When the COVID-19 pandemic began, some travel experts worried whether videoconferencing and webinars would permanently replace face-to-face interactions and attending conferences and trade shows.
If polling data from the Global Business Travel Association (GBTA) holds true, doing business face-to-face could make a comeback.
A majority of corporate travel managers expect to resume domestic and/or international travel and attend conferences and conventions again within the next six months, according to the GBTA.
Such an outlook holding true would support Florida’s convention business, as well as the work of traveling vendors that drive events like craft festivals in The Villages.
Business tourism makes up a $17 billion sector in Florida that accounts for 16% of all tourist spending statewide, according to Visit Florida, the state’s public-private tourism marketer.
In recent months, group bookings for purposes like business meetings are steadily increasing from when travel restrictions were first placed, said Deanna Mangiardi, director of sales and catering for the Waterfront Inn in Lake Sumter Landing and the Brownwood Hotel & Spa in Brownwood.
“We are hopeful the momentum will continue through 2021 and beyond,” she said. “We have been flexible with our groups to accommodate these unpredictable times and this has set the opportunity for rebooking while also ensuring that we are providing a safer environment to host their events.”
Group bookings not only include business travel, but also events like weddings and family reunions.
In years past, group bookings at the Waterfront Inn supplemented regular hotel stays during slower periods.
The Brownwood Hotel & Spa, which opened in March 2020, is a venue for traditional business tourism as well as medical tourism — when people visit a destination for medical procedures — by virtue of it being attached to the Center for Advanced Healthcare at Brownwood.
Both community hotels salvaged some of their business-related bookings by facilitating hybrid meetings and events, which combines an in-person event with a virtual component, Mangiardi said.
“Our experienced staff and knowledgeable AV vendor have created many successful hybrid events,” she said. “We feel this may be a common direction for the near future and we are ready.”
Modifying events to take on a hybrid format also is helping Central Florida’s convention industry, which includes the Orange County Convention Center in Orlando, the Tampa Convention Center in Tampa and adjacent hotels that can support smaller scale conferences.
Last year, the Orange County Convention Center hosted modified versions of the Amateur Athletic Union’s Junior National Volleyball Championships, the Together Again Expo, the Florida Wedding Expo and the International Drive Resort Area Chamber of Commerce’s convention.
This was made possible because the convention center implemented recovery and resiliency plans in July, said Mark Tester, the convention center’s executive director.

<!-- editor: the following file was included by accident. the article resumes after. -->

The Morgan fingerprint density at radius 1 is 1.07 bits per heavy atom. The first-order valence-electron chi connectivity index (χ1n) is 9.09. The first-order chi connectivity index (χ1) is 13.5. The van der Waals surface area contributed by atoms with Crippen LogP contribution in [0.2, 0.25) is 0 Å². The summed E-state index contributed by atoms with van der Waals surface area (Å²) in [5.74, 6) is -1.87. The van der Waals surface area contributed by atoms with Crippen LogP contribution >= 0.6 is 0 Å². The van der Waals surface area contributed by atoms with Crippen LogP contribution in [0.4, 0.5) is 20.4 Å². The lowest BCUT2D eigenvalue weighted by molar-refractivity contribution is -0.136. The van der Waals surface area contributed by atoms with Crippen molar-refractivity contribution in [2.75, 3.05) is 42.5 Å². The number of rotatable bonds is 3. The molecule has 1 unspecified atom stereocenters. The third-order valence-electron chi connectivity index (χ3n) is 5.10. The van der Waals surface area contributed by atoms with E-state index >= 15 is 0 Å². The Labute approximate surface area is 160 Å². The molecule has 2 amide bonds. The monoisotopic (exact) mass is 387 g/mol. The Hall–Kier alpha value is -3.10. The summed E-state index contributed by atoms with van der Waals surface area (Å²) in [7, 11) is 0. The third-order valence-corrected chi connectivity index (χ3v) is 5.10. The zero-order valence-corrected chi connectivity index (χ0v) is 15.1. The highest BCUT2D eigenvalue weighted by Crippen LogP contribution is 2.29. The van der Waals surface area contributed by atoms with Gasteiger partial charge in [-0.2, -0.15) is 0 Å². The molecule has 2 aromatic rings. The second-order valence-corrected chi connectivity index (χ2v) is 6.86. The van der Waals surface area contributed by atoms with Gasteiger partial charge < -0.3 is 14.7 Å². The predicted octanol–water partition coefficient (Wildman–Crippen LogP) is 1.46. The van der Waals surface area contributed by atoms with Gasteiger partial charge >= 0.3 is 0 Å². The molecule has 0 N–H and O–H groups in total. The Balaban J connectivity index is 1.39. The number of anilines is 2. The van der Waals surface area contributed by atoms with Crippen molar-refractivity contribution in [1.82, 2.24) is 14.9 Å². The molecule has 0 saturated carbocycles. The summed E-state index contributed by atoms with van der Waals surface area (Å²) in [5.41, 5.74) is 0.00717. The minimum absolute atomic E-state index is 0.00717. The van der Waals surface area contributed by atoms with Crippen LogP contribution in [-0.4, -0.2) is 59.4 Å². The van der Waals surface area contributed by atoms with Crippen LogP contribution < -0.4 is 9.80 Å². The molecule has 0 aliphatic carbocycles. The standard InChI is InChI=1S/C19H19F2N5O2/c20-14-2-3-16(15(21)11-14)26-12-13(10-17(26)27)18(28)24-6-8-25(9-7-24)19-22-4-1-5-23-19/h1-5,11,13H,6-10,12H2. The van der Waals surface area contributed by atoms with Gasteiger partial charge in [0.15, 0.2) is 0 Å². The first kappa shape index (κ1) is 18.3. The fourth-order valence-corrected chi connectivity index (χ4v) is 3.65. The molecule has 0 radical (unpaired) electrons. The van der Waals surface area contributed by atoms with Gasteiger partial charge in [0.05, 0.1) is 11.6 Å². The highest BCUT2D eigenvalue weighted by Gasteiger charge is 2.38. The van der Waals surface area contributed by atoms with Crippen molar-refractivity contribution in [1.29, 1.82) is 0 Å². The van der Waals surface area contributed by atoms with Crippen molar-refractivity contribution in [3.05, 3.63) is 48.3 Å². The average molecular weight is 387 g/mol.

“The implementation of a controlled check-in process plays an important role in creating a safe and secure event experience,” he said. “By funneling attendees through restricted access points, the (convention center) managed attendee flow, avoided congestion and administered essential health screenings in the form of temperature checks and surveys.”
Event planners controlled crowds using one-way entry points and designed touchless registration processes, Tester said. For example, Together Again Expo guests used a QR code to check in.
Tampa’s convention center hosted the Tampa Home Show in October and also is scheduled to play a role during next month’s Super Bowl as the media and accreditation center for the NFL event. Convention center staff implemented protocols including limited capacity, a mask-wearing requirement, social distancing and an abundance of sanitizer.
Salvaging business through modified events, with an emphasis on keeping attendees safe, has been critical for convention centers.
Most of their scheduled events for 2020 — and even some for 2021 — were canceled or postponed.
As of Dec. 30, Orange County reported 73 canceled events and 47 rescheduled events, which were scheduled between March 2020 and October 2021. The cancellations resulted in a loss of about $1.8 billion.
Tampa reported at least 37 cancellations of events scheduled between March and November.
“We continue to reschedule events into 2021 and maintain the business we have on the books,” Tester said. “We know there is so much pent-up demand and the need for face-to-face meeting is there.”
Locally, American Craft Endeavors organizes The Villages’ craft festivals and vendors often come from well outside the area — even out of state — to present.
The company’s next scheduled events in The Villages are the Spanish Springs Art & Craft Festival on Feb. 13 and 14 and the Brownwood Art & Craft Festival on April 10 and 11.
Helayne Stillings, vice president of American Craft Endeavors, said American Craft Endeavors has a number of events planned even with the need for social distancing, crowd control and sanitizing.
Everyone is required to wear masks, the company is offering sanitizing areas and hand-washing stations, and the number of people who can enter at a time is limited, she said.
Stillings is among 52% of people who think an effective COVID-19 vaccine will be the greatest influence on future busines travel decisions, according to the GBTA.
Tester, the convention center executive director, thinks Central Florida’s business tourism managers have taken a measured and carefully implemented approach to attract events while also keeping the public’s health in mind.
He thinks that ultimately will shape the region’s business travel and convention outlook in 2021 and beyond.
“These unprecedented times have put our strength to the test,” Tester said. “But (Orlando’s convention business) has proven to be more resilient than ever.”